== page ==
40. Using brown sheep as stimulation, Jacob breeds brown sheep from Laban’s animals

    41-42. Jacob would only do this with the strong offspring, thereby leaving the weak to Laban

    43. Jacob grew wealthy, owning great flocks, slaves, and riding animals

V. Comment

Three notes:

  • It is only after Rachel gives birth that Jacob is ready to return home. This might be coincidence, meaning Rachel gave birth at exactly the seventh year of her marriage, which was the fourteen year mark of Jacob’s stay. It might also be a sign of Jacob’s love for Rachel, meaning he was only ready to leave once she gave birth.
  • The last episode of this chapter, in which Jacob breeds a strong flock for himself, is both fascinating and perplexing. As Gordon J. Wenham points out, it is helpful to recall that sheep are normally white and goats are normally black, so the speckled, spotted, and brown animals Jacob takes are neither white nor black. Jacob’s breeding tactics rely on the assumption that the color of the children are determined by the color that the parents saw during intercourse. Also, using a more scientifically explainable method, Jacob mates the strong animals amongst themselves, thereby creating a strong group of offspring. He also mates the weak animals amongst themselves, thereby creating a weak group of offspring.
  • As Wenham points out, “This story [about the flocks] has always given listeners and readers a great sense of satisfaction. The mean old cheat Laban at last meets his comeuppance at the hands of his nephew Jacob, whom he had so unkindly cheated out of Rachel on his wedding day.” (260)

VI. Works Used

Gordon J. Wenham, Genesis 16-50 (Grand Rapids, Michigan : Zondervan, 2000).

(see “Commentaries” page)

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Genesis 29: Jacob Finds Rachel; Laban Tricks Jacob; Leah Gives Birth to Four Sons 

time-is-broken-2-by-applepo3-320x214Hebrew-English Text

I. Summary

Jacob chances upon Laban’s daughter Rachel in the eastern desert and immediately shows her affection. Jacob moves in with Laban, who allows him to work seven years to marry Rachel. On the wedding night, Jacob is given Laban’s other daughter Leah and her servant Zilpah instead of Rachel and her servant Bilhah. Jacob agrees to work another seven years for Rachel, and is given Rachel and Bilhah in a week’s time. Although Jacob loves Rachel more than Leah, Rachel is barren but Leah gives birth to Reuben, Simeon, Levi, and Judah.

II. Photo

Time means nothing to Jacob: “So Jacob served [Laban] seven years for Rachel, and they seemed to him but a few days because of the love he had for her.” (v. 20)

III. Select Verses

7-12: He said, “Look, it is still broad daylight; it is not time for the animals to be gathered together. Water the sheep, and go, pasture them.” But they said, “We cannot until all the flocks are gathered together, and the stone is rolled from the mouth of the well; then we water the sheep.” While he was still speaking with them, Rachel came with her father’s sheep; for she kept them. Now when Jacob saw Rachel, the daughter of his mother’s brother Laban, and the sheep of his mother’s brother Laban, Jacob went up and rolled the stone from the well’s mouth, and watered the flock of his mother’s brother Laban. Then Jacob kissed Rachel, and wept aloud. And Jacob told Rachel that he was her father’s kinsman, and that he was Rebekah’s son; and she ran and told her father.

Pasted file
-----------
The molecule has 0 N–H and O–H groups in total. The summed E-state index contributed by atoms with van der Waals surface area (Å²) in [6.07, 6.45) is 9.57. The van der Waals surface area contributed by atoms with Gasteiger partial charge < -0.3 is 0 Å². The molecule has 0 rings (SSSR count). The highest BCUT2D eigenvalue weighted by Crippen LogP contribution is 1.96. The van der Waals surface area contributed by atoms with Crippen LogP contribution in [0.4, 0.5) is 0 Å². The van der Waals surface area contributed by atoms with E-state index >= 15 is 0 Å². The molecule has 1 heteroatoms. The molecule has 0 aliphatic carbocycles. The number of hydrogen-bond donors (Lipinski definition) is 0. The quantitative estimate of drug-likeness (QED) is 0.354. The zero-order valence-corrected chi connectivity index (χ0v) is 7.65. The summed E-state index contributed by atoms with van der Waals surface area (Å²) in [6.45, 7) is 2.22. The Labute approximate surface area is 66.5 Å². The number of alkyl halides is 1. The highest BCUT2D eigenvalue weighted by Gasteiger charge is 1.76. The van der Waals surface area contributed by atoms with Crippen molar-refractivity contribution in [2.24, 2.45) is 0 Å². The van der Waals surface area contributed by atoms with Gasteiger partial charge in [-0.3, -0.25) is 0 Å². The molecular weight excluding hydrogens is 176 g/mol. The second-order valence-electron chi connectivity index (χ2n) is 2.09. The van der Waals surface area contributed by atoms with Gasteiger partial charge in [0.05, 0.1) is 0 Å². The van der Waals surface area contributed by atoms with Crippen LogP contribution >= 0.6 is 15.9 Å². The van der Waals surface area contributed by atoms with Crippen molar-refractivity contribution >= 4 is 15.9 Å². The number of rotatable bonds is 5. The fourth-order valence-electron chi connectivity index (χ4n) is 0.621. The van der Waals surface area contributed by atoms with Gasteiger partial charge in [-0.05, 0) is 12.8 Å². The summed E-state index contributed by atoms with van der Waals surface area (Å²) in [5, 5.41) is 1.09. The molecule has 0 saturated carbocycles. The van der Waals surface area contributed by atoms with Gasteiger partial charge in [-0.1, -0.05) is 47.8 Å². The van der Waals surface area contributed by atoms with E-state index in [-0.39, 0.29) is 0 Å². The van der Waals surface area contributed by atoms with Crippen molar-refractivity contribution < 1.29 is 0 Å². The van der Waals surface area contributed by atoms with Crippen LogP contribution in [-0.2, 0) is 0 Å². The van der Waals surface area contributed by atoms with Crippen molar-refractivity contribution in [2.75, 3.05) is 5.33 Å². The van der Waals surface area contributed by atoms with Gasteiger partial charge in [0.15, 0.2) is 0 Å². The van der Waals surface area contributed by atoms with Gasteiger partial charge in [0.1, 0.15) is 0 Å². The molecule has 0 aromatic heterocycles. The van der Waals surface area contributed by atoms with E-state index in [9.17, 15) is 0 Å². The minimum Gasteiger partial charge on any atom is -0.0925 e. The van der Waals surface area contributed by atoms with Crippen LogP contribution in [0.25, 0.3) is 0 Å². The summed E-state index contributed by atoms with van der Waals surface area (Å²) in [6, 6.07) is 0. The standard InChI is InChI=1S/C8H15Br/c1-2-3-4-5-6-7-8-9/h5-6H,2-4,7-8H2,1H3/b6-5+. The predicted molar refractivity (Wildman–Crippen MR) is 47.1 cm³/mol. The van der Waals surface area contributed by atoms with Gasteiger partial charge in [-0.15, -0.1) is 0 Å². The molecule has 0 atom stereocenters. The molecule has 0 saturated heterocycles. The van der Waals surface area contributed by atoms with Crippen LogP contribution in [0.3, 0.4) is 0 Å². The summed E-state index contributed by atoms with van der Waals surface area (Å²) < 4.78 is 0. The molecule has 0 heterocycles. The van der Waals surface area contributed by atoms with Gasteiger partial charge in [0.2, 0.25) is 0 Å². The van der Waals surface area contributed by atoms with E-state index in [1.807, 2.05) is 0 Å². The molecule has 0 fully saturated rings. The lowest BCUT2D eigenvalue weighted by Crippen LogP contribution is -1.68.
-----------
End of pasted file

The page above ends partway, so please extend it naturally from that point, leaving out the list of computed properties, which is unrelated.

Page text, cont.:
21-30: Then Jacob said to Laban, “Give me my wife that I may go in to her, for my time is completed.” So Laban gathered together all the people of the place, and made a feast. But in the evening he took his daughter Leah and brought her to Jacob; and he went in to her. (Laban gave his maid Zilpah to his daughter Leah to be her maid.) When morning came, it was Leah! And Jacob said to Laban, “What is this you have done to me? Did I not serve with you for Rachel? Why then have you deceived me?” Laban said, “This is not done in our country—giving the younger before the firstborn. Complete the week of this one, and we will give you the other also in return for serving me another seven years.” Jacob did so, and completed her week; then Laban gave him his daughter Rachel as a wife. (Laban gave his maid Bilhah to his daughter Rachel to be her maid.) So Jacob went in to Rachel also, and he loved Rachel more than Leah. He served Laban for another seven years.

31: When the LORD saw that Leah was unloved, he opened her womb; but Rachel was barren.

34: Again she conceived and bore a son, and said, “Now this time my husband will be joined to me, because I have borne him three sons”; therefore he was named Levi.

IV. Outline

1-12. Jacob meets Rachel

1-3. Jacob encounters a group of shepherds at a well in the eastern desert